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Author steven.daprano
Recipients Ananthakrishnan, lemburg, mark.dickinson, rhettinger, serhiy.storchaka, steven.daprano, stutzbach, tim.peters, veky, vstinner
Date 2020-02-03.01:28:06
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> [Steven]
> > ... Try it on numbers like this:
> > ...
> > Q = P*(313*(P-1)+1)*(353*(P-1)+1)
> >
> > Q is a 397 digit Carmichael Number. Its smallest factor is P,
> > which has 131 digits.

> The pure-Python Miller-Rabin code i posted in the aforementioned 
> thread is typically at least 100 times faster than that.

This is exactly the sort of argument about quality of implementation 
which isn't, or shouldn't be, part of the argument about the API, IMO. 
Just as the choice of Timsort over Quicksort or Bubblesort *wink* isn't 
part of the list.sort() API, let alone the implementation choices in 
Timsort such as MIN_GALLOP.

I'm happy to have a discussion about implementation, here or off-list, 
I'm sure I will learn a lot. But briefly, the Q I quoted above was 
carefully designed (not by me, I hasten to add!) to be a preudoprime to 
the first 307 prime bases, so it's something of a worst-case scenario 
for my version.

> BTW, it doesn't much matter that this is "pure Python" - for ints of 
> this size the bulk of the time regardless is spent in CPython's 
> C-coded bigint arithmetic.

A fair point, thank you.

> About the API, I can't agree to the one you propose.  Different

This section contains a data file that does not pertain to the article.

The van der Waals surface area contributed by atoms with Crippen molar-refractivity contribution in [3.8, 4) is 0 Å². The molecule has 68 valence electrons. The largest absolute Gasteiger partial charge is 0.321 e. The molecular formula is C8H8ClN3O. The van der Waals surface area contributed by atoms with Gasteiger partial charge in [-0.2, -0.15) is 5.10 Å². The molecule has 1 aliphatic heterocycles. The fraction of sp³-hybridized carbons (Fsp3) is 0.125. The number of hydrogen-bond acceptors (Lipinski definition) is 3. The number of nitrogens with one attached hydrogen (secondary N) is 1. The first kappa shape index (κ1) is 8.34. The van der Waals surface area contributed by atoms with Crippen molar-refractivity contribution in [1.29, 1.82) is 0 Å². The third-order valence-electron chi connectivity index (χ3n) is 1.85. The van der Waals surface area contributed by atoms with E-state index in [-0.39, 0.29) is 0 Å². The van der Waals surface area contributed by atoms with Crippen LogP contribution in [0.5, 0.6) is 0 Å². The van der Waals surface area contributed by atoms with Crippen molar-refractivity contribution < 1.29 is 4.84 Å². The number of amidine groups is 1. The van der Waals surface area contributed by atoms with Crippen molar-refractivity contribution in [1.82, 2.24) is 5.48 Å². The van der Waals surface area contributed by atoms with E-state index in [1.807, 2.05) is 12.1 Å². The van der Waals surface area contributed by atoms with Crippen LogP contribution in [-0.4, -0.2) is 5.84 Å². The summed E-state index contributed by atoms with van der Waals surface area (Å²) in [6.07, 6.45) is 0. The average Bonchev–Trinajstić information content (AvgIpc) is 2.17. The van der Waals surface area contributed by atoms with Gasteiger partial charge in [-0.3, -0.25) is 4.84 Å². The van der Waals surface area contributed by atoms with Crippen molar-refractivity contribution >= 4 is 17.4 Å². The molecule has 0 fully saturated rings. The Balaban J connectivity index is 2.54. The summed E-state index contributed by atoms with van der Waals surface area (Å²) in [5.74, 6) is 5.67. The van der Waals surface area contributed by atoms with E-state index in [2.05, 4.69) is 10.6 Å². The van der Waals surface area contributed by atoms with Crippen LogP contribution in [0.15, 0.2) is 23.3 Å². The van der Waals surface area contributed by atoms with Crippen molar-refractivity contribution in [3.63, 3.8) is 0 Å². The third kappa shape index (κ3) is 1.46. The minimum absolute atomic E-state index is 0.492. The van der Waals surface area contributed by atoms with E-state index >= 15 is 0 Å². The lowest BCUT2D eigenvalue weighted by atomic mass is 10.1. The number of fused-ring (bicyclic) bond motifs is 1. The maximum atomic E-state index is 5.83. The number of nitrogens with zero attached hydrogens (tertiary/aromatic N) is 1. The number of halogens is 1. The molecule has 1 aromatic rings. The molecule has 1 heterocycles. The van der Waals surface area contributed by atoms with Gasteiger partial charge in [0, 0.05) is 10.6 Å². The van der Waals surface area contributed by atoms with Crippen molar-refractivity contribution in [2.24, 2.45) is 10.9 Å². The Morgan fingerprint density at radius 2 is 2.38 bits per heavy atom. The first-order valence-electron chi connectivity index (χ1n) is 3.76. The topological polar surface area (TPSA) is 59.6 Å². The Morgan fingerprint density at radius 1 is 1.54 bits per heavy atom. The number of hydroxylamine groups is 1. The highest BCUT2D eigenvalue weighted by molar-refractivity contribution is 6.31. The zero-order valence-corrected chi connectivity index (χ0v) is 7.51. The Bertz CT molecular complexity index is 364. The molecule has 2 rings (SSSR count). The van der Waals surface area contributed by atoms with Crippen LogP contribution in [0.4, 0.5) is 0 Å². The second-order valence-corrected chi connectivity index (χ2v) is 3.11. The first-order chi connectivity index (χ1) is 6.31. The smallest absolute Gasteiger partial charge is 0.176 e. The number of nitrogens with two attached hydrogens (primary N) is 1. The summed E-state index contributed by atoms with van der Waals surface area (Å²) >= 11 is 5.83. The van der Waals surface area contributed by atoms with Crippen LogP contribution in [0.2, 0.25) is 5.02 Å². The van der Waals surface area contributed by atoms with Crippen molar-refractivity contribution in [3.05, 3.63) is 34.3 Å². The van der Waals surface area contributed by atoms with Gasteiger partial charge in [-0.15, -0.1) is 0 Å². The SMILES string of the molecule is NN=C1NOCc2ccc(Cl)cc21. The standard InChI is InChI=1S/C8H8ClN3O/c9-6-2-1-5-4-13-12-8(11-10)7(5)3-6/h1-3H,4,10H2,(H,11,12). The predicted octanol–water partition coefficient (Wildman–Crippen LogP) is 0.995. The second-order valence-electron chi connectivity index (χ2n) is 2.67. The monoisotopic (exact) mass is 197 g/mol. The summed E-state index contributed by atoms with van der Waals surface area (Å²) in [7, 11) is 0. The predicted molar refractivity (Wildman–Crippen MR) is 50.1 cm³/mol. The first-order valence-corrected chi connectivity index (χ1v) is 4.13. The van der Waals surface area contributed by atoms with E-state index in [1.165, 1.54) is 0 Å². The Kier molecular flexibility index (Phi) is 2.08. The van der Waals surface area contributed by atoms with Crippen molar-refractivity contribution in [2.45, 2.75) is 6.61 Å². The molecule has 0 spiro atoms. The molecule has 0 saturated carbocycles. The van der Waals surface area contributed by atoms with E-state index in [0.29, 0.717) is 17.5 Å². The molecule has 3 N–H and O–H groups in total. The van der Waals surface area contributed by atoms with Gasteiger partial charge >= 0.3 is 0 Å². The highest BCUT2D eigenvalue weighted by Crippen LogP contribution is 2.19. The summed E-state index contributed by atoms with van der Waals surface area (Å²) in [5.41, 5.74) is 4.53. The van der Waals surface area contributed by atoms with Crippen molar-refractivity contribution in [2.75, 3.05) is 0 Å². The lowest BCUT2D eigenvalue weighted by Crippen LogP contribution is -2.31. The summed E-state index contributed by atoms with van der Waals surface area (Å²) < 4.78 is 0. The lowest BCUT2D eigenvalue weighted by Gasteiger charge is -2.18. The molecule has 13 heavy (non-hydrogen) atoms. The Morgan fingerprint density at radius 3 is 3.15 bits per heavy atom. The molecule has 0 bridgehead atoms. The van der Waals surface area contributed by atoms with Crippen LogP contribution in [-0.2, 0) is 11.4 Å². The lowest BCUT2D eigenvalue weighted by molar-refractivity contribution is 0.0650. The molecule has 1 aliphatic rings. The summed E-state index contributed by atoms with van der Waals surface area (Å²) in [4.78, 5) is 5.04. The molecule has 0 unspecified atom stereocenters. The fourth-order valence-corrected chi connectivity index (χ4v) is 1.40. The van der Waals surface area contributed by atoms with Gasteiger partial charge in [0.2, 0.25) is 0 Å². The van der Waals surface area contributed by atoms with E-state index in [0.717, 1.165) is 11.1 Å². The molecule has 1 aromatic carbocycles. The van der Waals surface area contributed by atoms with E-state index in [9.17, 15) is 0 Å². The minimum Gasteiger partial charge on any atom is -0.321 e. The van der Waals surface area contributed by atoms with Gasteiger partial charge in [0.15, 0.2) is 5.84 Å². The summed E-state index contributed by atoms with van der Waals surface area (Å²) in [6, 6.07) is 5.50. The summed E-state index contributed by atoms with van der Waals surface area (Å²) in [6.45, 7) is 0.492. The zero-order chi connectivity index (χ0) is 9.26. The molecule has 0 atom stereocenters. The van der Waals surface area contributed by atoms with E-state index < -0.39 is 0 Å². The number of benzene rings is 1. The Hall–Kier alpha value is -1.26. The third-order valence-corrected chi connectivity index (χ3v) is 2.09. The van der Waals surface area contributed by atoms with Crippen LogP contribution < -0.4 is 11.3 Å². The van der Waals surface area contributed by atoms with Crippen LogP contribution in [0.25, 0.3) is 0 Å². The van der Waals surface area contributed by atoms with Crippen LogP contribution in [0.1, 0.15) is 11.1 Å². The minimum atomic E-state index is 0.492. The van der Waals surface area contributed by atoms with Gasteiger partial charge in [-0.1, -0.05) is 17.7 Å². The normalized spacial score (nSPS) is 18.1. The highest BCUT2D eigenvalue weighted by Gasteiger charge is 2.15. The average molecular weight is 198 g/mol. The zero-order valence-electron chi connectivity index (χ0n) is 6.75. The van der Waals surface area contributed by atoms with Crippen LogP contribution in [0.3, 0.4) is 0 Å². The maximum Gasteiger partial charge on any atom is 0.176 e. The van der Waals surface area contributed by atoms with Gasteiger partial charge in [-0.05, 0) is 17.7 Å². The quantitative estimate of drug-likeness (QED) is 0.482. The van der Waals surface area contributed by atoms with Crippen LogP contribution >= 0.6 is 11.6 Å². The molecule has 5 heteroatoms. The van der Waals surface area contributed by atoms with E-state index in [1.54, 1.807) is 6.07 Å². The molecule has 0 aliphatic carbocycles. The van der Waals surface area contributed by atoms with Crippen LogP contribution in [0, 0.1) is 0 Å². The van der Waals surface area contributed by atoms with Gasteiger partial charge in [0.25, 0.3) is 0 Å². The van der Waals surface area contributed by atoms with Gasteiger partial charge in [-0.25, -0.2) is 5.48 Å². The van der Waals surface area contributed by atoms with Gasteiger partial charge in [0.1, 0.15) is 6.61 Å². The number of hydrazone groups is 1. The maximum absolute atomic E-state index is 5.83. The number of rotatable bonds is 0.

> applications have different appropriate tradeoffs between degree of 
> certainty and time consumed - "one size fits all" doesn't fly here.
>     def probably_prime(n, maxsteps=20)
> supplies a _default_ instead.  I don't want an API that's useful 
> _only_ to people who don't know what they're doing ;-)

It's not just for people who don't know what they're doing. It is for 
people who don't want to sweat the small details, they just want an 
answer True or False and are prepared to trust that the function author 
knows what they are doing.

If someone cares about the small details like how many bases to 
try, they might also care about details like:

- which specific bases are used;
- whether to use Miller-Rabin at all;
- how many trial divisions to do first;
- which specific primality test to use;

etc. What if the implementation shifts away from Miller-Rabin to (say) 
Baillie-PSW? Then your maxsteps parameter becomes meaningless. Do we 
deprecate it or leave it there in case the implementation changes again 
to something that has a concept of number of steps?

I think that if someone cares sufficiently about the details, then they 
probably won't be satisfied with a single isprime function, but may want 
is_fermat_prime, is_miller_rabin_prime, is_lucas_prime etc.

> > (By the way: for smallish numbers, under 2**64, no more than
> > twelve rounds of Miller-Rabin are sufficient to
> > deterministically decide whether a number is prime or not.
> But only if you use a fixed set of 12 specific bases for which the 
> claim has been proved.

Correct. The first twelve primes make up such a minimal set.
Date User Action Args
2020-02-03 01:28:08steven.dapranosetrecipients: + steven.daprano, lemburg, tim.peters, rhettinger, mark.dickinson, vstinner, stutzbach, serhiy.storchaka, veky, Ananthakrishnan
2020-02-03 01:28:08steven.dapranolinkissue39479 messages
2020-02-03 01:28:06steven.dapranocreate